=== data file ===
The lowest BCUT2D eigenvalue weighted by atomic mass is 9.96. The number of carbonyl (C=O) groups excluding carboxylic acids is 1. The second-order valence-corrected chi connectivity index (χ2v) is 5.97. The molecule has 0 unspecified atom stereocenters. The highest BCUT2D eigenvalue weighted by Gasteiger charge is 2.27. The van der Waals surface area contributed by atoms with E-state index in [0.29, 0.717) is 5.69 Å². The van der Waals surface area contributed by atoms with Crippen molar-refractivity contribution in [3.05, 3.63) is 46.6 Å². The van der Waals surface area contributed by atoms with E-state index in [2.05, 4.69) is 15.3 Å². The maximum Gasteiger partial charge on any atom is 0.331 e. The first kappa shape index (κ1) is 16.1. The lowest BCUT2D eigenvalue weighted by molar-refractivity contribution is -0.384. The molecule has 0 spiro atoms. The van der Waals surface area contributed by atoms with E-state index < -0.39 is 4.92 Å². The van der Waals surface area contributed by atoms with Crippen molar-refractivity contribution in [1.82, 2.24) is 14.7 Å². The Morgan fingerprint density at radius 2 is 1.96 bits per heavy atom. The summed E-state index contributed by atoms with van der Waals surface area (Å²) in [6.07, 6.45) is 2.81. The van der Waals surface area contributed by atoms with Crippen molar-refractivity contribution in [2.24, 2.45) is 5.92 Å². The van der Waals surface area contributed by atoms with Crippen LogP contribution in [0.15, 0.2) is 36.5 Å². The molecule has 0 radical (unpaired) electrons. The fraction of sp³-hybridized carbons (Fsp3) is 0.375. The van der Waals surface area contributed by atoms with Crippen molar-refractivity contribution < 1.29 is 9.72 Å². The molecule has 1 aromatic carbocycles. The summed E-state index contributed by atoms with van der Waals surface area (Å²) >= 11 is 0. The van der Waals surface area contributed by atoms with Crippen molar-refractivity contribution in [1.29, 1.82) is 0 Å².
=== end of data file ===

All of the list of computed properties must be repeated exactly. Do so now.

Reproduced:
The lowest BCUT2D eigenvalue weighted by atomic mass is 9.96. The number of carbonyl (C=O) groups excluding carboxylic acids is 1. The second-order valence-corrected chi connectivity index (χ2v) is 5.97. The molecule has 0 unspecified atom stereocenters. The highest BCUT2D eigenvalue weighted by Gasteiger charge is 2.27. The van der Waals surface area contributed by atoms with E-state index in [0.29, 0.717) is 5.69 Å². The van der Waals surface area contributed by atoms with Crippen molar-refractivity contribution in [3.05, 3.63) is 46.6 Å². The van der Waals surface area contributed by atoms with E-state index in [2.05, 4.69) is 15.3 Å². The maximum Gasteiger partial charge on any atom is 0.331 e. The first kappa shape index (κ1) is 16.1. The lowest BCUT2D eigenvalue weighted by molar-refractivity contribution is -0.384. The molecule has 0 spiro atoms. The van der Waals surface area contributed by atoms with E-state index < -0.39 is 4.92 Å². The van der Waals surface area contributed by atoms with Crippen molar-refractivity contribution in [1.82, 2.24) is 14.7 Å². The Morgan fingerprint density at radius 2 is 1.96 bits per heavy atom. The summed E-state index contributed by atoms with van der Waals surface area (Å²) in [6.07, 6.45) is 2.81. The van der Waals surface area contributed by atoms with Crippen molar-refractivity contribution in [2.24, 2.45) is 5.92 Å². The van der Waals surface area contributed by atoms with Crippen LogP contribution in [0.15, 0.2) is 36.5 Å². The molecule has 0 radical (unpaired) electrons. The fraction of sp³-hybridized carbons (Fsp3) is 0.375. The van der Waals surface area contributed by atoms with Crippen molar-refractivity contribution < 1.29 is 9.72 Å². The molecule has 1 aromatic carbocycles. The summed E-state index contributed by atoms with van der Waals surface area (Å²) >= 11 is 0. The van der Waals surface area contributed by atoms with Crippen molar-refractivity contribution in [1.29, 1.82) is 0 Å².